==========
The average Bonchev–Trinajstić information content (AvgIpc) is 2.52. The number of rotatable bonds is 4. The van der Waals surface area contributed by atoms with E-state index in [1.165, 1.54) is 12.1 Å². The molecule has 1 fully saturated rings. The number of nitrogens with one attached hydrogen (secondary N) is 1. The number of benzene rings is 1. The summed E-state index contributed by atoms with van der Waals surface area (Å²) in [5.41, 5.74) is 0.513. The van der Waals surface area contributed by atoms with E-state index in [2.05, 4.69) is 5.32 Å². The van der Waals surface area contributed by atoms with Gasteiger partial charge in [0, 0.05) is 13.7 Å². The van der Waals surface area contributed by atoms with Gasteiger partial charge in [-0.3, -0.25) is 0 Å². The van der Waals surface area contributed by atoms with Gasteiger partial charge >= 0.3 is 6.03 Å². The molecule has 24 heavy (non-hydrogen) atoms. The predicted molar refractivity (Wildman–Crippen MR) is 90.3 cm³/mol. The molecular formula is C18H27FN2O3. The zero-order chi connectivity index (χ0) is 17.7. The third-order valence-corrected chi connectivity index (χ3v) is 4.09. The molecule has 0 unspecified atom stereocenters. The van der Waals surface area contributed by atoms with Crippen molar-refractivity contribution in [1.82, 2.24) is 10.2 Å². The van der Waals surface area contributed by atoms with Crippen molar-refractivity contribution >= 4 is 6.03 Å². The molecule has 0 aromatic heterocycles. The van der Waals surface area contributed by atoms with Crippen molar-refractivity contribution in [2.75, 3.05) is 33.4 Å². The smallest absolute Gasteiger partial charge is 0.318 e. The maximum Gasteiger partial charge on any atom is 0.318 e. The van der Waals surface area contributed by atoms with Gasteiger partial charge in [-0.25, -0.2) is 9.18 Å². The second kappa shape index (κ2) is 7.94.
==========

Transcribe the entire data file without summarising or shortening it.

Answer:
The average Bonchev–Trinajstić information content (AvgIpc) is 2.52. The number of rotatable bonds is 4. The van der Waals surface area contributed by atoms with E-state index in [1.165, 1.54) is 12.1 Å². The molecule has 1 fully saturated rings. The number of nitrogens with one attached hydrogen (secondary N) is 1. The number of benzene rings is 1. The summed E-state index contributed by atoms with van der Waals surface area (Å²) in [5.41, 5.74) is 0.513. The van der Waals surface area contributed by atoms with E-state index in [2.05, 4.69) is 5.32 Å². The van der Waals surface area contributed by atoms with Gasteiger partial charge in [0, 0.05) is 13.7 Å². The van der Waals surface area contributed by atoms with Gasteiger partial charge in [-0.3, -0.25) is 0 Å². The van der Waals surface area contributed by atoms with Gasteiger partial charge >= 0.3 is 6.03 Å². The molecule has 24 heavy (non-hydrogen) atoms. The predicted molar refractivity (Wildman–Crippen MR) is 90.3 cm³/mol. The molecular formula is C18H27FN2O3. The zero-order chi connectivity index (χ0) is 17.7. The third-order valence-corrected chi connectivity index (χ3v) is 4.09. The molecule has 0 unspecified atom stereocenters. The van der Waals surface area contributed by atoms with Crippen molar-refractivity contribution in [1.82, 2.24) is 10.2 Å². The van der Waals surface area contributed by atoms with Crippen molar-refractivity contribution >= 4 is 6.03 Å². The molecule has 0 aromatic heterocycles. The van der Waals surface area contributed by atoms with Crippen molar-refractivity contribution in [2.75, 3.05) is 33.4 Å². The smallest absolute Gasteiger partial charge is 0.318 e. The maximum Gasteiger partial charge on any atom is 0.318 e. The van der Waals surface area contributed by atoms with Gasteiger partial charge in [-0.25, -0.2) is 9.18 Å². The second kappa shape index (κ2) is 7.94.